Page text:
I was very curious about how much cooking I could get done with a bag of charcoal so I did the following:

Ok here is what I found: Each bricket weighs .6 oz. and I buy two 20 lb. bags for about $19 when on sale. So lets do the math.
Each bricket weighs about .6 oz.
16 oz/ .6 oz = 26 per pound. times 40 lbs = 1,040 brickets
Divide this by 12 (the amount per cooking session for two meals, 1040/12= 87
So two meals times 87 = 174 meals. A little more than 11 cents per meal.
I may get more, but I rounded down the math.
So in a SHTF situation I could cook/boil water for about three months.
More bags more months.
But like I said in the beginning, I just do this when camping and boondocking. Which is a good dry run for when the SHTF.
 

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What's the scenario? Is this just when camping, backpacking, bugging out, bugging in? I've boiled a kettle of water on a Biolite biofuel stove in 5 minutes using just a pine cone and some pine needles that I scrounged. It also charged my phone. Not a bad way to go if you want water for coffee and a FD or dehydrated meal.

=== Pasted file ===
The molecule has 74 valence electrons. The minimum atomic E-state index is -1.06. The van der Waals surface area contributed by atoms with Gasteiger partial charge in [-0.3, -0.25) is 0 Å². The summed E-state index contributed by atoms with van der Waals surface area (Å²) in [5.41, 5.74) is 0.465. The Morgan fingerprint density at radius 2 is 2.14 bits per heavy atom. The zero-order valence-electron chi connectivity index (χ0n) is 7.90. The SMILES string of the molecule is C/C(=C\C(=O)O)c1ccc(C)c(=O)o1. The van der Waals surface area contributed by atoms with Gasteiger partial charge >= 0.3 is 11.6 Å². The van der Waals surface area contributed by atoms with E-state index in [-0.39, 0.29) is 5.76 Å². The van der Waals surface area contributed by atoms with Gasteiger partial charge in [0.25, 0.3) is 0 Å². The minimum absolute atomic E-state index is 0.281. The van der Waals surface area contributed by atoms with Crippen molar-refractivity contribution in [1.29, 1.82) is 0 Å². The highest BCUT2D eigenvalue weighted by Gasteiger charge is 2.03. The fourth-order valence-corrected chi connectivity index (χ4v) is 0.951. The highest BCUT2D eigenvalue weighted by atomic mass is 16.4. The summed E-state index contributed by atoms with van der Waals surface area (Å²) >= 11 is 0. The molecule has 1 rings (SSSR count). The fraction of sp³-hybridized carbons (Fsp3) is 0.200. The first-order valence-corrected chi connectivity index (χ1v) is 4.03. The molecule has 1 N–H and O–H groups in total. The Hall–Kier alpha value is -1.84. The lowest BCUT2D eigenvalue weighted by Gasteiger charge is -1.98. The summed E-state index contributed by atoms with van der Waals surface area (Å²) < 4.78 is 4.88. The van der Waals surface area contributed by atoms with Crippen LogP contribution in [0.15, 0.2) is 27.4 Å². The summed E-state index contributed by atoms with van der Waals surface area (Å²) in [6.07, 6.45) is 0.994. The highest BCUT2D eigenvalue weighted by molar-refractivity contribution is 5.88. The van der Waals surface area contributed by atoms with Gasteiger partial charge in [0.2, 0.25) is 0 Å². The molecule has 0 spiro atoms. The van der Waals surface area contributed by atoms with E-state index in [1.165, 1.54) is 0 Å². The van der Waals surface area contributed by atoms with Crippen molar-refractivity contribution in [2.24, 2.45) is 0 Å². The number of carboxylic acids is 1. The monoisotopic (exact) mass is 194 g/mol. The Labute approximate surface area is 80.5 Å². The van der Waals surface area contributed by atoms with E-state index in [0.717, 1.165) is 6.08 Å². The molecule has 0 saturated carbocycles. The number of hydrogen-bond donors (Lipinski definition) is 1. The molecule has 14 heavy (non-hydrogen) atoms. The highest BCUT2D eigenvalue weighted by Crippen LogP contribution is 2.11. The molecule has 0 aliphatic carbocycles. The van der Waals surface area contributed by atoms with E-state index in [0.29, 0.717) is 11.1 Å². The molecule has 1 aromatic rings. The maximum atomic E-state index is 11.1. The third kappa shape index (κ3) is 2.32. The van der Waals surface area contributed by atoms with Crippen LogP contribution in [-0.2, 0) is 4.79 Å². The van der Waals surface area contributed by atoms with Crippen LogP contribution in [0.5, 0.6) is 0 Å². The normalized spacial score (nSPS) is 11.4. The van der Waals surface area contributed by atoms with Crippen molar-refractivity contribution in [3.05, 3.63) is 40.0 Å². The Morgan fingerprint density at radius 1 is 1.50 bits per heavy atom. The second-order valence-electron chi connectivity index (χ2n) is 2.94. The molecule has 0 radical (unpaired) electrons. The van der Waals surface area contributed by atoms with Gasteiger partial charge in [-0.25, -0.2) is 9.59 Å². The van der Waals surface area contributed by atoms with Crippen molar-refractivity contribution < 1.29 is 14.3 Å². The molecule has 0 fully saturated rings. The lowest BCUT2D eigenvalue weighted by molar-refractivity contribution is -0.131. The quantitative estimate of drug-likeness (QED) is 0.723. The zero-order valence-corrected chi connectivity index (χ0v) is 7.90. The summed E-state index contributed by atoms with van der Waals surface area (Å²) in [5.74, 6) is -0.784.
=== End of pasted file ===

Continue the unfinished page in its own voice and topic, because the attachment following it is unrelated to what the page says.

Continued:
For bugging in, cooking on a woodstove that you're already using to heat the house will use the least amount of fuel since you're already burning the wood for heat. Of course that's not practical in the summer which is when I'd use a solar oven. Have had some delicious meals prepared by a friend in his, including a whole roast chicken with potatoes.
 

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you can make a meal with a handful of thin sticks, most people think you need a huge fire for that, but you really don't. but then again a big pot of soup (5+ gallons) takes mor fuel but not a whole lot.
agree. A small rocket stove that takes twigs can heat up water quickly and after that a small skillet with a lid and supper is served in about 10-15 minutes.

for any wood burning fires, save the coals For later use. They will heat up quickly and gets very hot.